Video Game Review: A Nightmare on Elm Street (NES)
I have a deep, passionate love for horror games. Fifteen years ago, when other kids were out renting and buying Mario and Zelda games, I was always playing games like Castlevania and Splatterhouse 3. My infatuation with killing zombies, aliens and demons probably borders on the deranged. Even though it is not technically a horror game, the NES game A Nightmare On Elm Street is one of the games that started up my early pixelated bloodlust.
Freddy is telling us that this is a 4-player game.
A Nightmare On Elm Street follows the journey of "Nameless Male Teenager #1" as he tears through the evil buildings and areas on Elm Street, collecting the scattered bones of Freddy Krueger in order to properly dispose of them. Along the way, the main character encounters such menacing enemies as bats, rats, snakes, Frankenstein-zombies, spiders and giant flies, all whom are set out to destroy you. Naturally, all of the excitement that comes in the form of bat-dodging would make nearly anyone sleepy. Don't fret, because the hero comes equipped with a "Zzz Meter" so you can track how sleepy your character is. If the character does fall asleep while running however, the dream world infuses with and corrupts the waking world, turning it into a gothic deathtrap. Also, all of those seemingly harmless bats, spiders and snakes turn into skull-bats, Freddy-spiders and wolves, respectively. Scattered throughout each level are cups of coffee and radios to help keep you awake. The coffee is found in the waking world and fills up your "Zzz Meter" so that you stay awake longer. The radios are found in the dream world and serve as a sort of wake-up call. If you touch a radio, it blasts out some searing rock riffs to bring you back to consciousness.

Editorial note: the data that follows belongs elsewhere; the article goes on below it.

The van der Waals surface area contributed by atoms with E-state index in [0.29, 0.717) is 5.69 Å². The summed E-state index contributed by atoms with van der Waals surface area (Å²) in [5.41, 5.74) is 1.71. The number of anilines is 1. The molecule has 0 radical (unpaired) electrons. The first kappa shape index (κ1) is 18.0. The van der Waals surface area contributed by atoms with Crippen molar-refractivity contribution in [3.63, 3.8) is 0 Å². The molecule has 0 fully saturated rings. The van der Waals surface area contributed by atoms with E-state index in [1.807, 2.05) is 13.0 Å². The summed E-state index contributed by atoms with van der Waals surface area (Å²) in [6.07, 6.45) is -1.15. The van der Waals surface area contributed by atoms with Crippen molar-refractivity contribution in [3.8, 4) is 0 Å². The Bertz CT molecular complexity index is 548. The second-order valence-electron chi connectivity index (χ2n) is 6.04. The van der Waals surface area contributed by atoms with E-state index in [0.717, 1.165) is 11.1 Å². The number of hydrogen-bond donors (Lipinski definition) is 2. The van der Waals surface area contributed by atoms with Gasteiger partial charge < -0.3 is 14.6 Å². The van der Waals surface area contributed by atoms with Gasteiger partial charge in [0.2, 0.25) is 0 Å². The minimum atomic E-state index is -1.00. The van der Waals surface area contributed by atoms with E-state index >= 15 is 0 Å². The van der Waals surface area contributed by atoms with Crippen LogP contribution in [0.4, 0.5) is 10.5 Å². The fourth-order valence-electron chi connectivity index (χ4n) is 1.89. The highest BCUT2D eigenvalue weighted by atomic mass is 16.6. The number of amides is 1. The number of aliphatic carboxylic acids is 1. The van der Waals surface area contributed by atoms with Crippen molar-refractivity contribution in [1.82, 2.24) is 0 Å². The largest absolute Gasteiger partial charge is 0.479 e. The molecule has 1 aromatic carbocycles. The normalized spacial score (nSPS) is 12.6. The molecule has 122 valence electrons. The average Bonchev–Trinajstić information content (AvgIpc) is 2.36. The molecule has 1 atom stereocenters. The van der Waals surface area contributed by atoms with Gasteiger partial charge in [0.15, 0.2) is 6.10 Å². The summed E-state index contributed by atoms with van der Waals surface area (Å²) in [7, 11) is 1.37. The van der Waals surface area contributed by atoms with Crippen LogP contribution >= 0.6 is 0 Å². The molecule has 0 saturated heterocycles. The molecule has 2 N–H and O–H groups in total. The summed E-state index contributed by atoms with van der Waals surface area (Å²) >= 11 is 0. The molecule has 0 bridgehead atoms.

Freddy's badass glove can't trump the power of the girly javelin-throw.
In all seriousness, much of this game is spent ensuring that if you fall asleep, you do not stay asleep for long. If you stay asleep long enough, a familiar tune starts to play ("One, two, Freddy's coming for you!") and Freddy does indeed come for you. They basically serve as energy-draining mini-boss battles, with the main boss. Its a cheap tactic, but we all know that Freddy isn't a good sportsman. With so many enemies coming after you, plus a form of Freddy to battle at the end of each stage, how in the hell are you expected to defend yourself?
I have waited my whole life to see a ninja battle a giant fist.
In the waking world, you only have your bare knuckles to use to defend yourself. In other words, you end up punching a lot of bats and snakes in the face in order to dispose of them. That might sound ridiculous to some, but to me, it sounds pretty Chuck Norris. In the dream world, however, you are bequeathed three dream powers. The first of these you find turns you into a leotard-wearing gymnast, complete with the ability to jump extremely high and throw javelins as weapons. As "glittery" as that sounds, it is actually a really effective power in the game. The next two powers are found at nearly the same time; the ninja warrior and the necromancer (or wizard for the layperson). The necromancer power is the worst of the three, despite allowing you the ability to hover. The ninja power is the best because not only can you harm enemies with throwing stars, but as you jump, you do a flying jump-kick that can harm enemies. You can harm enemies just by pressing the jump button. That is a pretty sweet thought, huh?